Jorge Cauz

Jorge Aguilar Cauz is an American businessman of Mexican descent and the president of Encyclopædia Britannica Inc., the publishers of the Encyclopædia Britannica, a position to which he was appointed in November 2003.


Cauz is a graduate of the Kellogg Graduate School of Management of Northwestern University, and prior to joining Britannica, served as a management consultant for Andersen Consulting and A.T. Kearney.[1][2]

Britannica career

Cauz was hired by Britannica as a consultant in 1999, and then would later serve a variety of executive positions (including senior vice president of international operations, and chief operating officer of Internet operations) prior to his appointment as president. During that time, he played a key role in the company's marketing strategies, including the publication of all-digital editions of the Encyclopædia Britannica.[1]

One of the key aspects of Cauz's tenure is the emergence of the Internet as both an opportunity and a threat in the encyclopedia business. In a 2000 interview, Cauz remarked that in an Internet-dominated market, "you have to be free to be relevant".[3] Britannica has, in that time, introduced a free (albeit abridged) online version of the encyclopedia, as well as online subscriptions for readers willing to pay for unabridged content. Since his tenure, it is believed that Britannica has succeeded in transitioning its business model into that of a digital publisher and while its revenues are lower, Britannica has been profitable since 2004.[4]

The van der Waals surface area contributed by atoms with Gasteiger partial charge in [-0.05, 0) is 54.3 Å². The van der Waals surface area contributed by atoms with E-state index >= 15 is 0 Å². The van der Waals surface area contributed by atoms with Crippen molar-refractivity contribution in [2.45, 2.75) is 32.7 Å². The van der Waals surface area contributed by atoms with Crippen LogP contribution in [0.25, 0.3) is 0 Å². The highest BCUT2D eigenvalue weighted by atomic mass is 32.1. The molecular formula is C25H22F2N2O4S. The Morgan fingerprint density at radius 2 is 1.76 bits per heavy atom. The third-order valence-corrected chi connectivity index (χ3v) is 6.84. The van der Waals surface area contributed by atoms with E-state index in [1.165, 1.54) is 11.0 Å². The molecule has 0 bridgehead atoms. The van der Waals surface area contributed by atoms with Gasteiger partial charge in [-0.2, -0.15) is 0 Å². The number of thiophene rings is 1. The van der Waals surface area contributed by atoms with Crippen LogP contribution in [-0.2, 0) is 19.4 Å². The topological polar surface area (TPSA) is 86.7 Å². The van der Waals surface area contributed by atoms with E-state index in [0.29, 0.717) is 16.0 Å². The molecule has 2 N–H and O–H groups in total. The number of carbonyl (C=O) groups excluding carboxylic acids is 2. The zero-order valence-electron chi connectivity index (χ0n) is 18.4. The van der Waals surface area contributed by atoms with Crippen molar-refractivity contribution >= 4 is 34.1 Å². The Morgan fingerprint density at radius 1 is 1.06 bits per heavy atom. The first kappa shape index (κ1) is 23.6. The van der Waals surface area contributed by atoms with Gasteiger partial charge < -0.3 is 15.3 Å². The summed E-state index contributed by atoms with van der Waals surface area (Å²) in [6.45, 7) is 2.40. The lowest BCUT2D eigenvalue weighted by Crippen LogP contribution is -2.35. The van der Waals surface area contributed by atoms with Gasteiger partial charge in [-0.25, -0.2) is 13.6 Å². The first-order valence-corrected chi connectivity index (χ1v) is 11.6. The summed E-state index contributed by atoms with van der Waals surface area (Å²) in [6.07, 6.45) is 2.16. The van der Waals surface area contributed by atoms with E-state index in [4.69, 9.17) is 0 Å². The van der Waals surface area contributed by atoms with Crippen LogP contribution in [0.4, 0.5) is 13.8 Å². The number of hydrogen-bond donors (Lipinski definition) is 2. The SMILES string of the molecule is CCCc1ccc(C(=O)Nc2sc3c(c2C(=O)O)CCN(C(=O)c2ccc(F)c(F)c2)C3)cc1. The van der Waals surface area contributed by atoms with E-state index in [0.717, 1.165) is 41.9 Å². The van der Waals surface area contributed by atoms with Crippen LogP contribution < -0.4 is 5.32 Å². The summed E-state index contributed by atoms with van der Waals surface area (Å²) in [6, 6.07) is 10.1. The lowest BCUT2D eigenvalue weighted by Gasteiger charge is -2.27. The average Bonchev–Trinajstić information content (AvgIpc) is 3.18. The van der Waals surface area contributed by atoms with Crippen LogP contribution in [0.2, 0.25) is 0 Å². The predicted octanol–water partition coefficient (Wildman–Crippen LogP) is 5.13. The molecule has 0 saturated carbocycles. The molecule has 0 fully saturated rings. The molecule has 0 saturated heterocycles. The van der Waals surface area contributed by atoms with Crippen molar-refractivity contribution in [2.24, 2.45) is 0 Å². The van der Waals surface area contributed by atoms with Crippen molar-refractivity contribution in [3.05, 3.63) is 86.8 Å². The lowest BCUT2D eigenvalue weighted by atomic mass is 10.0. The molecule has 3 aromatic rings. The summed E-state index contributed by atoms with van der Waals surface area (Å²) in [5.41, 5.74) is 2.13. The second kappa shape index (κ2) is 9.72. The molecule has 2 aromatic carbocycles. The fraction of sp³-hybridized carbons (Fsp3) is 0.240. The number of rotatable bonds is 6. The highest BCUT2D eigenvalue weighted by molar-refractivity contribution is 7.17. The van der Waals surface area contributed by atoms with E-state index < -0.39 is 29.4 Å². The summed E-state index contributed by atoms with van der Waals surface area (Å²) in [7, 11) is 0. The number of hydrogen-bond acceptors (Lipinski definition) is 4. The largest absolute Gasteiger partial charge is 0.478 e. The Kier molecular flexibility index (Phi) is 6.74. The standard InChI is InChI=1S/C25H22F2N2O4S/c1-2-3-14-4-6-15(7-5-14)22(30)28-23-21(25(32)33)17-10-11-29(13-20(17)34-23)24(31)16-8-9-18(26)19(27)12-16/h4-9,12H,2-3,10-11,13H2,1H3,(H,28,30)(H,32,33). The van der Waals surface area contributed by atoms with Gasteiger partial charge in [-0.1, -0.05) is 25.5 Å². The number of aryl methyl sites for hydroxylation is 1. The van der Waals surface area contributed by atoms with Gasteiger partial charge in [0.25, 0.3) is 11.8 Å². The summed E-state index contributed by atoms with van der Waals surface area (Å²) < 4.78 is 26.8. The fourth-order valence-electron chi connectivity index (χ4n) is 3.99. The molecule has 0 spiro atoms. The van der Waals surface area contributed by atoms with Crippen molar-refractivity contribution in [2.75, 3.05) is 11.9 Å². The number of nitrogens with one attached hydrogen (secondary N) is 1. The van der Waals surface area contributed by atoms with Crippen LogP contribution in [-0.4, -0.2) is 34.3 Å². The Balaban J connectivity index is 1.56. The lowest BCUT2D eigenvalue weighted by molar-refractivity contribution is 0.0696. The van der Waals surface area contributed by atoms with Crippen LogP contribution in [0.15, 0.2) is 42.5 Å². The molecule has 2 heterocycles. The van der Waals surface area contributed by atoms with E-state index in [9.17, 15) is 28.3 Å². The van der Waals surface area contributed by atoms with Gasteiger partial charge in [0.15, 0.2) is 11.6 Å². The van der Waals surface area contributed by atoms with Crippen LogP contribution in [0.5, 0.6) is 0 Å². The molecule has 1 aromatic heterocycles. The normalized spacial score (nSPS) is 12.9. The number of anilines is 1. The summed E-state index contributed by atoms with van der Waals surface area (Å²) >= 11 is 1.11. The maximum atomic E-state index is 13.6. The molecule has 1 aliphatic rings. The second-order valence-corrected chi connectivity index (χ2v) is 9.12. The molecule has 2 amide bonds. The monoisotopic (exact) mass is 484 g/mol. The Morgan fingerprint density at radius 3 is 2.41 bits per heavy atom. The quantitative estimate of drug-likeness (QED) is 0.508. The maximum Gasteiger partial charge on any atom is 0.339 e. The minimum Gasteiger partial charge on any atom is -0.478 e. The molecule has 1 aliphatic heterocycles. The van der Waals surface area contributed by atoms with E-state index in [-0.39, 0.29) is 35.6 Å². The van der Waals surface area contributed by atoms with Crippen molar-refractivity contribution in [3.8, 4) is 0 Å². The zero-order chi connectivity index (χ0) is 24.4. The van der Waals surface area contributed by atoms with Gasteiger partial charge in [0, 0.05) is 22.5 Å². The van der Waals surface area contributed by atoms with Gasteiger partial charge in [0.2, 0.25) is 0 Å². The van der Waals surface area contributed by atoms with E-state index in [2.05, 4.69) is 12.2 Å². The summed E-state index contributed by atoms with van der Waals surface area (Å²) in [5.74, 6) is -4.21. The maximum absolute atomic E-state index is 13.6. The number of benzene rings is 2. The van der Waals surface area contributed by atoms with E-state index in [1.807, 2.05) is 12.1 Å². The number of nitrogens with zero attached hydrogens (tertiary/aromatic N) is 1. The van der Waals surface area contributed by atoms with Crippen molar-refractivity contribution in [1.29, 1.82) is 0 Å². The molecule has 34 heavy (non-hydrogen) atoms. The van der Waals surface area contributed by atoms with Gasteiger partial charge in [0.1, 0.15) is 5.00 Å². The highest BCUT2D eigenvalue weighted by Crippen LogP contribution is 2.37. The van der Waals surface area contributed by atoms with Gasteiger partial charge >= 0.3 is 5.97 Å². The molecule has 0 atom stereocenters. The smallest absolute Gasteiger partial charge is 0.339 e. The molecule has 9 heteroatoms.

Britannica and English Wikipedia

During Cauz's tenure, officials from Britannica have become outspoken in their criticism of Wikipedia, which many (including critics) view as a significant competitive threat to Britannica,[5] a threat which Cauz has downplayed.[6] In July 2006, Cauz personally entered the fray in an interview in The New Yorker, in which he stated that Wikipedia would "decline into a hulking, mediocre mass of uneven, unreliable, and, many times, unreadable articles" and that "Wikipedia is to Britannica as American Idol is to the Juilliard School."[7]

In 2008, Cauz stressed that in EB new efforts to participate in online collaboration of encyclopedic content are made, and that recognizing experts are a requirement in order to achieve objectivity and high quality.[8] In April 2008, EB started a project called WebShare, which would "listen to experts" to document knowledge.

See also


External links

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